PREVIEW: ‘Teslagrad 2’ Is Shockingly Complex (PC)

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Teslagrad 2 — But Why Tho

Metroidvanias always feel like an uphill battle. It’s hard to get the balance of fun or interesting abilities that help explore the world. In that same vein, they must also balance explorability and hints of what’s to come later. From the amount I could play of Teslagrad 2, developer Rain Games and publisher Modus Games are, for the most part, succeeding in all of those points. They just need to balance some portions of the gameplay to get it there.

Teslagrad 2, the sequel to the 2013 puzzle platformer, you play as Lumina, a Teslamancer—someone who can use the power of electromagnetism to their advantage. Taking place in a Norse-based future, Lumina crashes onto a mysterious land called Wyrmheim after being attacked. As a result, Lumina embarks on a quest to find her way home while also exploring an ominous tower and a treacherous northern expanse full of mysteries and monsters.

What immediately stood out was how much fun using the different polarities was. After about a third of the way through the preview, which encompassed the first 90 minutes of the game, I got access to a magnetic bubble. Think of a force field but made of a positive charge. This let me walk on certain walls, repel off others, and even throw magnetized objects much further than usual. What made this tricky was at specific points, I had to make long-distance jumps which required precise timing. Excelling at these jumps took some getting used to; at times, they felt like they required a little too much precision. For example, you must jump first before activating the bubble to go farther. Being slightly off threw me in a direction I didn’t expect to go, or trying to jump the same distance couldn’t really be replicated. With some refinement, though, I think this can be an enjoyable mechanic in harrowing late-game segments.

Also, the dash was another fun and standout mechanic. Lumina dashes via a bolt of lighting. This is the only way to damage enemies or help Lumina move along wires. I just couldn’t stop dashing everywhere. The sound design and the movement itself were just so appealing. However, when used in combat, it can be tedious. For example, during a boss fight, fodder enemies spawn that require three hits to take down. The first two hits were fine. Then, the third, they began to fly around and dash at me. In these instances, the enemies required precise timing to hit again. And with a one-hit-and-you’re-over style of survival, even though there are occasional orbs you can pick up to take an extra hit or two for Lumina, this could be quite frustrating when things get hectic.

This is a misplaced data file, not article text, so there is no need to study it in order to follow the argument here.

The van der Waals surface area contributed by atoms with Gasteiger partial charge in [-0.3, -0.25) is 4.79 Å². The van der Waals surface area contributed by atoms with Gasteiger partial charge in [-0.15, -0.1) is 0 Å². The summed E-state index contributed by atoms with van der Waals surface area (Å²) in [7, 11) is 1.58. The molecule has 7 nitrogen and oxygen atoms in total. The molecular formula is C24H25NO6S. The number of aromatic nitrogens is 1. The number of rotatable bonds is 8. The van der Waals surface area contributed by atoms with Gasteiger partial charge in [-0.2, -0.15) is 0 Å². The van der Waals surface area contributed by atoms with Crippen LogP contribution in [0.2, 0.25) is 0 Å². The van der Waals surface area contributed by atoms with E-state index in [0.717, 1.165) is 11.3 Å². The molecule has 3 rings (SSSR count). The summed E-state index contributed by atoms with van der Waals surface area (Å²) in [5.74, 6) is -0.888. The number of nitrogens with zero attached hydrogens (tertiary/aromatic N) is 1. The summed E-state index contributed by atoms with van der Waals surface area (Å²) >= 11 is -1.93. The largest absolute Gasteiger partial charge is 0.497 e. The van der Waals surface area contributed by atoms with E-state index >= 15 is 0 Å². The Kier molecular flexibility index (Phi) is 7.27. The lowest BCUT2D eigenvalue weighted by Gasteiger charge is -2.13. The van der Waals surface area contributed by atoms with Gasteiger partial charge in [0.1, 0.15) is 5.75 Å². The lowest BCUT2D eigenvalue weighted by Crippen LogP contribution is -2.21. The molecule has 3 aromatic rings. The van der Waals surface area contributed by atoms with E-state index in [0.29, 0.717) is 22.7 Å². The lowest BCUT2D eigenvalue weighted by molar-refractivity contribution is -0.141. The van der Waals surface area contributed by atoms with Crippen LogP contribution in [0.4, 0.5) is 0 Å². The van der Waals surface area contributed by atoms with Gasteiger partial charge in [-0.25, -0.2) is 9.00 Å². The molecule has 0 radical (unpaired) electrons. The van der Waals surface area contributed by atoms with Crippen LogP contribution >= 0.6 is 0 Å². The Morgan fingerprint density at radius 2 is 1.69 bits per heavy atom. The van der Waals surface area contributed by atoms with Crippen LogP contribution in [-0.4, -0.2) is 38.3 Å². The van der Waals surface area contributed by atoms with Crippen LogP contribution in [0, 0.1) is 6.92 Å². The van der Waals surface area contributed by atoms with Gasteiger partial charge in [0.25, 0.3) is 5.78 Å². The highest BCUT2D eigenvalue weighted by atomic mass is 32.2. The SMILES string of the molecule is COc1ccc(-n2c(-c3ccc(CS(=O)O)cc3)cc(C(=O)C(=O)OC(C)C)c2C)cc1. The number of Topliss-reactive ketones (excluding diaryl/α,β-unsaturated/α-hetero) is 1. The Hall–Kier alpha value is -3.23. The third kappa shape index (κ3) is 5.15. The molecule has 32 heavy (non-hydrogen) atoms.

However, out of my entire experience, one part put me off. About two-thirds through the preview, I had to cross a long bridge with spears being fired at me. These spears were somehow unbelievably precise. Especially when approaching the end of the bridge, their accuracy got exceedingly obscene. To survive, I had to bait where they were aiming. Let them fire, pause or take a step or two back until they landed, then keep going. Doing the same movements on the last feet of the bridge, they’d hit me. This got beyond frustrating after attempt four, where I had to dodge at the exact right time or get hit and restart. I don’t want the game to be a cakewalk, but sometimes it felt like certain segments were just overtuned a little too much. Once getting past it, the game became even more enjoyable.

Teslagrad 2 is poised to be a fun, complex, deep Metroidvania. While some parts of the first 90 minutes were frustrating, the overall experience was quite enjoyable, particularly after getting the hang of platforming with the different polarities. Finally, while the fighting portions were fine, I’m interested to see how they get balanced or changed as more abilities get unlocked in the final release to make them more engaging. With some tuning, Teslagrad 2 can be a beautiful, memorable Metroidvania that puts its mark on the classic genre.

Teslagrad 2 is coming in Spring 2023 to PlayStation 4, PlayStation 5, Xbox One, Xbox Series X/S, Nintendo Switch, and PC.

But Why Tho? A Geek Community
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